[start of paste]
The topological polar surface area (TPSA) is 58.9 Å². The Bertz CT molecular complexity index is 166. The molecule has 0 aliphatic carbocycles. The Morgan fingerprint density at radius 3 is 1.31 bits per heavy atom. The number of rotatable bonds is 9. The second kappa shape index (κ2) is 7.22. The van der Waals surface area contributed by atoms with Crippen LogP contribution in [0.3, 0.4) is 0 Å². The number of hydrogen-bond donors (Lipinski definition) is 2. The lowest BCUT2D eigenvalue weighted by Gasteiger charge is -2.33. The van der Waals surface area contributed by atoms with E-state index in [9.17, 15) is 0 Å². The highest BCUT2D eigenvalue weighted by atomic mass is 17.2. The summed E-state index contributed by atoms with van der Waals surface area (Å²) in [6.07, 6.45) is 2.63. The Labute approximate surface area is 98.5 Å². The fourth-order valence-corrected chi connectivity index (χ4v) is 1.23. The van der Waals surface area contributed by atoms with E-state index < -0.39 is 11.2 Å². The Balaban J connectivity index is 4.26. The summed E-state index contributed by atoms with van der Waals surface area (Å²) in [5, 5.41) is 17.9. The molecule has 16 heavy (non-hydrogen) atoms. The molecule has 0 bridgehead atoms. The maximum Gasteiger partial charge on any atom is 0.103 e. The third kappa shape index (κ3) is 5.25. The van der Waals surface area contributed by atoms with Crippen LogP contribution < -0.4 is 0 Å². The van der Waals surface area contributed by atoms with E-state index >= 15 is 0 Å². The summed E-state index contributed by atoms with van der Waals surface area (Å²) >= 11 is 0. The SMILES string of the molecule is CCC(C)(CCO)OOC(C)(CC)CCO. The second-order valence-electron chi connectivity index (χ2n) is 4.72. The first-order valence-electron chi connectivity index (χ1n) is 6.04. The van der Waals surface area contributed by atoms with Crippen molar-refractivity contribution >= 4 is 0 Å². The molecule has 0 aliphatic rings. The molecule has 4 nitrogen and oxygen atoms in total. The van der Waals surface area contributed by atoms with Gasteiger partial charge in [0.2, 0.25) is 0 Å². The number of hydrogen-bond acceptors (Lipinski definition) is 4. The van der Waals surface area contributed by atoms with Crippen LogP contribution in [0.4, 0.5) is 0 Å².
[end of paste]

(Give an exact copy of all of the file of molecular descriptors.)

The topological polar surface area (TPSA) is 58.9 Å². The Bertz CT molecular complexity index is 166. The molecule has 0 aliphatic carbocycles. The Morgan fingerprint density at radius 3 is 1.31 bits per heavy atom. The number of rotatable bonds is 9. The second kappa shape index (κ2) is 7.22. The van der Waals surface area contributed by atoms with Crippen LogP contribution in [0.3, 0.4) is 0 Å². The number of hydrogen-bond donors (Lipinski definition) is 2. The lowest BCUT2D eigenvalue weighted by Gasteiger charge is -2.33. The van der Waals surface area contributed by atoms with E-state index in [9.17, 15) is 0 Å². The highest BCUT2D eigenvalue weighted by atomic mass is 17.2. The summed E-state index contributed by atoms with van der Waals surface area (Å²) in [6.07, 6.45) is 2.63. The Labute approximate surface area is 98.5 Å². The fourth-order valence-corrected chi connectivity index (χ4v) is 1.23. The van der Waals surface area contributed by atoms with E-state index < -0.39 is 11.2 Å². The Balaban J connectivity index is 4.26. The summed E-state index contributed by atoms with van der Waals surface area (Å²) in [5, 5.41) is 17.9. The molecule has 16 heavy (non-hydrogen) atoms. The molecule has 0 bridgehead atoms. The maximum Gasteiger partial charge on any atom is 0.103 e. The third kappa shape index (κ3) is 5.25. The van der Waals surface area contributed by atoms with Crippen LogP contribution < -0.4 is 0 Å². The van der Waals surface area contributed by atoms with E-state index >= 15 is 0 Å². The summed E-state index contributed by atoms with van der Waals surface area (Å²) >= 11 is 0. The SMILES string of the molecule is CCC(C)(CCO)OOC(C)(CC)CCO. The second-order valence-electron chi connectivity index (χ2n) is 4.72. The first-order valence-electron chi connectivity index (χ1n) is 6.04. The van der Waals surface area contributed by atoms with Crippen molar-refractivity contribution >= 4 is 0 Å². The molecule has 0 aliphatic rings. The molecule has 4 nitrogen and oxygen atoms in total. The van der Waals surface area contributed by atoms with Gasteiger partial charge in [0.2, 0.25) is 0 Å². The number of hydrogen-bond acceptors (Lipinski definition) is 4. The van der Waals surface area contributed by atoms with Crippen LogP contribution in [0.4, 0.5) is 0 Å².